FOR IMMEDIATE RELEASE
Contact: Sandra Hoekstra-Lower
Phone: 630-260-6200 x4224
The allegations of child molestation by former Penn State assistant football coach Jerry Sandusky stunned the nation last fall. The Penn State scandal contains several lessons of direct relevance to church leaders. Twelve of the significant lessons are addressed in the May/June issue of Church Law & Tax Report.
Carol Stream, IL March 23, 2012—In the 25th anniversary issue of Church Law & Tax Report releasing in May church attorney and CPA, Richard Hammar, presents twelve lessons church leaders can learn from the Penn State scandal. The lessons addressed in the article include:
1. Recognize "grooming" behavior
2. Abuse disguised as "horseplay"
3. The duty to report child abuse—what is reportable abuse?
4. The duty to report child abuse—mandatory reporters
5. The duty to report child abuse—report to whom?
6. Criminal liability for failing to report
7. Civil liability for perpetrators of child abuse
8. Civil liability of employers for employees' failure to report child abuse
9. Civil liability for employers based on negligent hiring, retention, and supervision
10. Two-adult rule
11. Insurance for intentional acts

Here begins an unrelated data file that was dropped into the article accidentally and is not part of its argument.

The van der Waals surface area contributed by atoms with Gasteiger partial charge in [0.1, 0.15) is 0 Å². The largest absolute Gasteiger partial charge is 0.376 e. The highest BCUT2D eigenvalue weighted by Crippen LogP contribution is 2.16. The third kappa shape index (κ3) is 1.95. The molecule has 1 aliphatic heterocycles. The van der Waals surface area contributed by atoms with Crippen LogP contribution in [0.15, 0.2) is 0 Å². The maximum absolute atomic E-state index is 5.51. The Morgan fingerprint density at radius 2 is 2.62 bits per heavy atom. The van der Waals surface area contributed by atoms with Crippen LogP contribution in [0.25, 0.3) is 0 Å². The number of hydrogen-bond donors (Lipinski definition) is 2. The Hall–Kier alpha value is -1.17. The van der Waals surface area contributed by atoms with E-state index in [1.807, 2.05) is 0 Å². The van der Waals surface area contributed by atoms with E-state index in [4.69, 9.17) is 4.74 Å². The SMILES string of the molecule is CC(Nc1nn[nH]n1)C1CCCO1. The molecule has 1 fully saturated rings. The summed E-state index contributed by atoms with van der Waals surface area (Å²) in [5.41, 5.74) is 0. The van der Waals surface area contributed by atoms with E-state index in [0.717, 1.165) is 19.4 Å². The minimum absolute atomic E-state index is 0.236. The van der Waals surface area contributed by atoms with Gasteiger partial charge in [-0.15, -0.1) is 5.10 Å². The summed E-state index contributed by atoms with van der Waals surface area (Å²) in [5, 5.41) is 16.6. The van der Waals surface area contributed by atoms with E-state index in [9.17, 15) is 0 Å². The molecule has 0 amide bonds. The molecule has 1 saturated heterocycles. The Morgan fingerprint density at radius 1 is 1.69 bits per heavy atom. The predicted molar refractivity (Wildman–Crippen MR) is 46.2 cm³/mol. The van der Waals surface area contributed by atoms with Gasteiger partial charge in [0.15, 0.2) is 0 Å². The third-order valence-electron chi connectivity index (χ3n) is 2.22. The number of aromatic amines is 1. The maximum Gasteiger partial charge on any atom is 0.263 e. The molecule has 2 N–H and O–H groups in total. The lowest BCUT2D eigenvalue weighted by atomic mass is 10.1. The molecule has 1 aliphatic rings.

12. Access by former employees
Situations like that of Penn State tarnish the image and reputation of those involved in the despicable acts, but also those people and organizations who had the responsibility to report and failed to report. An important lesson for church leaders is to treat every allegation of misconduct seriously, take immediate steps to protect the congregation from being victimized, and in the case of child abuse, make a report to civil authorities immediately.
Church leaders can get the complete report on the twelve lessons by subscribing to Church Law & Tax Report at the special 25th anniversary rate. Richard Hammar will also be holding a free webinar on Wednesday, May 2 on Child Abuse Reporting Laws—What Churches Can Learn from Penn State you can sign up for the webinar today (space is limited).
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